Technology In Interpreter Training

Breaking Up is Easy to Do… If You Have a Smartphone

Published in Science of Relationships

John Mayer is apparently a trend-setter among celebrities. The singer/guitarist reportedly dumped Katy Perry by email and Jennifer Aniston with a text message (recommendation: if you are dating John Mayer, hide his iPhone). And Taylor Swift is said to have been the recipient of a break up voicemail (although not from Mr. Mayer). Is this form of calling it quits isolated to just our friends in the entertainment industry or is it common among the rest of us?

Have you ever been dumped over email? Would you text a (soon-to-be-former) partner to let them know it was over? heyyy we r over bye. Technology provides many options for communicating a desire to break up while allowing us to avoid the awkwardness of dumping someone face-to-face. But how often do people use technology to break up, and are some people more likely to do it than others (or be the recipient of it)? Continue reading

Teaching Interpreting Online… Means Overcoming Misunderstandings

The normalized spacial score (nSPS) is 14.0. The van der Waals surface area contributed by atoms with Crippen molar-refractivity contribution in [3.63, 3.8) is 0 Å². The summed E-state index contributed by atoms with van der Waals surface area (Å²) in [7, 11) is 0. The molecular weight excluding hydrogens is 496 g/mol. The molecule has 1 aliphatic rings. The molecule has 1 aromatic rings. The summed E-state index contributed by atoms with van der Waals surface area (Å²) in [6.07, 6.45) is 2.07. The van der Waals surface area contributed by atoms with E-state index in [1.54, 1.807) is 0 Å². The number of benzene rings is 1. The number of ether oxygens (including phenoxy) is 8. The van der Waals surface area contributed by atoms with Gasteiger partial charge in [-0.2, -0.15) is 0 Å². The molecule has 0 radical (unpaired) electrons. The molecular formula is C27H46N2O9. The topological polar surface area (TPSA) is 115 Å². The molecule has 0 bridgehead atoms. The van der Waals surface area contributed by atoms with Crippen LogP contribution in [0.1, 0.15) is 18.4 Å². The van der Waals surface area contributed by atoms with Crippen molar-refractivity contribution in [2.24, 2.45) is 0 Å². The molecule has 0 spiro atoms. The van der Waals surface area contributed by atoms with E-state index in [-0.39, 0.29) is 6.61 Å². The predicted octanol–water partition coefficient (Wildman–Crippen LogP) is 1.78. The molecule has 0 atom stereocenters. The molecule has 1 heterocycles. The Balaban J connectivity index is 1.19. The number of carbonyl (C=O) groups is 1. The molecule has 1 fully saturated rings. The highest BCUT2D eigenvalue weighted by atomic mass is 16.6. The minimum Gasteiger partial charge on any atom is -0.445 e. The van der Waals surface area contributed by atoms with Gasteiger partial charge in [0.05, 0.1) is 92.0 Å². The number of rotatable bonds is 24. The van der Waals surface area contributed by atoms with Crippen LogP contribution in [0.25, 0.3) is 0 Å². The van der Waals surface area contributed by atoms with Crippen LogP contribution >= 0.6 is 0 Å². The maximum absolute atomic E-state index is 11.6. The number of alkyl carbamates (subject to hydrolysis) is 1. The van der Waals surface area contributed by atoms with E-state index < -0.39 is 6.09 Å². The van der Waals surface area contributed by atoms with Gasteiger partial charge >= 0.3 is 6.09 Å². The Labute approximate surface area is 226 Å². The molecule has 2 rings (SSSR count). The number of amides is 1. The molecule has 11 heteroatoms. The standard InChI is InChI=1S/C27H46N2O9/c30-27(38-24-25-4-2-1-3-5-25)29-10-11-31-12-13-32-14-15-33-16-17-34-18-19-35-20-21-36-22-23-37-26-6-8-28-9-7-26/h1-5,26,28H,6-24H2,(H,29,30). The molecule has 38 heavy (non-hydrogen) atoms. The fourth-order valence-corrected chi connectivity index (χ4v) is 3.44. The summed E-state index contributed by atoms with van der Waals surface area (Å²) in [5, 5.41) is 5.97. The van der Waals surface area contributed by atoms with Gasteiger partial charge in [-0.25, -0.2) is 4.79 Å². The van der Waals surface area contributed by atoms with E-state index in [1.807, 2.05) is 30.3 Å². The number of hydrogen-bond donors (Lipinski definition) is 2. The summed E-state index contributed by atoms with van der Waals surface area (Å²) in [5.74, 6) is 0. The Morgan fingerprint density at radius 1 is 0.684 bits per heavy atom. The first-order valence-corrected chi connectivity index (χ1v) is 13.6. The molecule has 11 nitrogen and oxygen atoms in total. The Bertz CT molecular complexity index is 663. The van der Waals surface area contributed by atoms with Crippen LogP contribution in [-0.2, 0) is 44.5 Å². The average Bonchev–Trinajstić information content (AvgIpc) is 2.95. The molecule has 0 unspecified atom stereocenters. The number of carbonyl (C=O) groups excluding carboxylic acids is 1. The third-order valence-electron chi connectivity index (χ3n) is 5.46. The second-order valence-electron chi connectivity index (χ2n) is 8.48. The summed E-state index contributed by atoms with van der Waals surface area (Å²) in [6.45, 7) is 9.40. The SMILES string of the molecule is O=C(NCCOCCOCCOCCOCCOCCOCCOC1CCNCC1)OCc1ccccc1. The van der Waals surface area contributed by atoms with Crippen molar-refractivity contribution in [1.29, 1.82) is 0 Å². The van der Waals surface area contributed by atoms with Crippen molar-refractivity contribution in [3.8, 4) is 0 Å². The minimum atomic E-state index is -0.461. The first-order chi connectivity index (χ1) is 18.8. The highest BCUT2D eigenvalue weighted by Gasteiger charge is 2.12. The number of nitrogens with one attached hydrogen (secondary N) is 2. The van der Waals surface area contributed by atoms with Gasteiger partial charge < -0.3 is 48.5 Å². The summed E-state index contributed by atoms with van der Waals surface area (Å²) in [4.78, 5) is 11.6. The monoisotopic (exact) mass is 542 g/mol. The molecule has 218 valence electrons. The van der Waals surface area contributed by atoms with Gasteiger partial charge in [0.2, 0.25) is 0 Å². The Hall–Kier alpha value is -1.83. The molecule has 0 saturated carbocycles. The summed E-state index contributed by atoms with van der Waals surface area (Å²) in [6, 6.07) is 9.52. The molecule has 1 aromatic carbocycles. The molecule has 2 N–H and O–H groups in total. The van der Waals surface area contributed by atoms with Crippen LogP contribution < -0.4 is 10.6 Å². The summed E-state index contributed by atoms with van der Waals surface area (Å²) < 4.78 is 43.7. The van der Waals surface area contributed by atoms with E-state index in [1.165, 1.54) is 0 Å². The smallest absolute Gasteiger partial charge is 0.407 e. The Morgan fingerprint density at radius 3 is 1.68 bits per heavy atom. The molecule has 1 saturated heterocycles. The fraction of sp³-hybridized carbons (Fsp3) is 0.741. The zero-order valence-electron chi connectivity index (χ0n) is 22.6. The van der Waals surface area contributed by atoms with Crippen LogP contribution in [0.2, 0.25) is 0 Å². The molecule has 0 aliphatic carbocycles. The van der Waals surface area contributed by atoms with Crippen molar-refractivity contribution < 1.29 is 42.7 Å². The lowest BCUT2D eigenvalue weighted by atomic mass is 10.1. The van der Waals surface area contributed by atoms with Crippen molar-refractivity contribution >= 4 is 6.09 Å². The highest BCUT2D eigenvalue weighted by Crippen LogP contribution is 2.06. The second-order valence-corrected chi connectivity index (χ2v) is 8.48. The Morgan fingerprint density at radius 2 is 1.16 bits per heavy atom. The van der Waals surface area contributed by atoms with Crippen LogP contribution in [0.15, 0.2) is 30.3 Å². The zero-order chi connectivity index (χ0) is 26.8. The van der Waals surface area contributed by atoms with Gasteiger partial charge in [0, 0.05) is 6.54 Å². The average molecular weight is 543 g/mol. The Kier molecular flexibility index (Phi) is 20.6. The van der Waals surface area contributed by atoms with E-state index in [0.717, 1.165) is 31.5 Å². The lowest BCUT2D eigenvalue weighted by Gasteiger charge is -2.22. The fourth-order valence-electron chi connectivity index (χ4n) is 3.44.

We made a unique decision when we were setting up the Master of Conference Interpreting on the Glendon Campus of York University, in Toronto, Canada. We decided to offer the first year of the program entirely online.

Doing so gave us tremendous advantages. We can recruit students from all over the world. We can hire instructors who have experience in any market, and with any international organization. We train students to be at the forefront of the use of technology in our field.

Yet training online also has drawbacks. This is because people come to us with a number of misconceptions about remote learning. In this video, we discuss three misunderstandings that we have to work against:

  1. Online learning is easier or less demanding than onsite learning;
  2. It’s hard to build connections between people online; and
  3. The online environment is simulation of the physical environment and should be understood that way.

All of these ideas are wrong. Before we can make progress with our students, we need to convince them that this is the case. Continue reading